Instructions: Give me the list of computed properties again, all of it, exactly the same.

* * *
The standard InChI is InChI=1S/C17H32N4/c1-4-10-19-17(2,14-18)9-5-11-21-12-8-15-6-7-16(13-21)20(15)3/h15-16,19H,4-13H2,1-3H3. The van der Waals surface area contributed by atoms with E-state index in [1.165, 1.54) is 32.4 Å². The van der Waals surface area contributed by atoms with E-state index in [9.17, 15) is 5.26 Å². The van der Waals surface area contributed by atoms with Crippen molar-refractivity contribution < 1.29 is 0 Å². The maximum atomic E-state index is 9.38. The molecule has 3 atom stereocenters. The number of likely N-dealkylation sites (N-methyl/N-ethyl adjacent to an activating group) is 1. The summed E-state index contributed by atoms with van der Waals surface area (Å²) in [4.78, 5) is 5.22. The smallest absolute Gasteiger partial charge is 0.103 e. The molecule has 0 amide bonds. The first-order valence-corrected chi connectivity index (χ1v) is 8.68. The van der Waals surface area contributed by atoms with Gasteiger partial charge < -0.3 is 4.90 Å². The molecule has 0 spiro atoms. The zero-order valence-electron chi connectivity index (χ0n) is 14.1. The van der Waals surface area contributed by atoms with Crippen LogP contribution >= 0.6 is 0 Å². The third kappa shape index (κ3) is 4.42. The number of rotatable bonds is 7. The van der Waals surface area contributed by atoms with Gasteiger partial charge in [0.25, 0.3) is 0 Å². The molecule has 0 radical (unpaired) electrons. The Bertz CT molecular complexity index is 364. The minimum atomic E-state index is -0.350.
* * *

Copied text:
The standard InChI is InChI=1S/C17H32N4/c1-4-10-19-17(2,14-18)9-5-11-21-12-8-15-6-7-16(13-21)20(15)3/h15-16,19H,4-13H2,1-3H3. The van der Waals surface area contributed by atoms with E-state index in [1.165, 1.54) is 32.4 Å². The van der Waals surface area contributed by atoms with E-state index in [9.17, 15) is 5.26 Å². The van der Waals surface area contributed by atoms with Crippen molar-refractivity contribution < 1.29 is 0 Å². The maximum atomic E-state index is 9.38. The molecule has 3 atom stereocenters. The number of likely N-dealkylation sites (N-methyl/N-ethyl adjacent to an activating group) is 1. The summed E-state index contributed by atoms with van der Waals surface area (Å²) in [4.78, 5) is 5.22. The smallest absolute Gasteiger partial charge is 0.103 e. The molecule has 0 amide bonds. The first-order valence-corrected chi connectivity index (χ1v) is 8.68. The van der Waals surface area contributed by atoms with Gasteiger partial charge < -0.3 is 4.90 Å². The molecule has 0 spiro atoms. The zero-order valence-electron chi connectivity index (χ0n) is 14.1. The van der Waals surface area contributed by atoms with Crippen LogP contribution >= 0.6 is 0 Å². The third kappa shape index (κ3) is 4.42. The number of rotatable bonds is 7. The van der Waals surface area contributed by atoms with Gasteiger partial charge in [0.25, 0.3) is 0 Å². The molecule has 0 radical (unpaired) electrons. The Bertz CT molecular complexity index is 364. The minimum atomic E-state index is -0.350.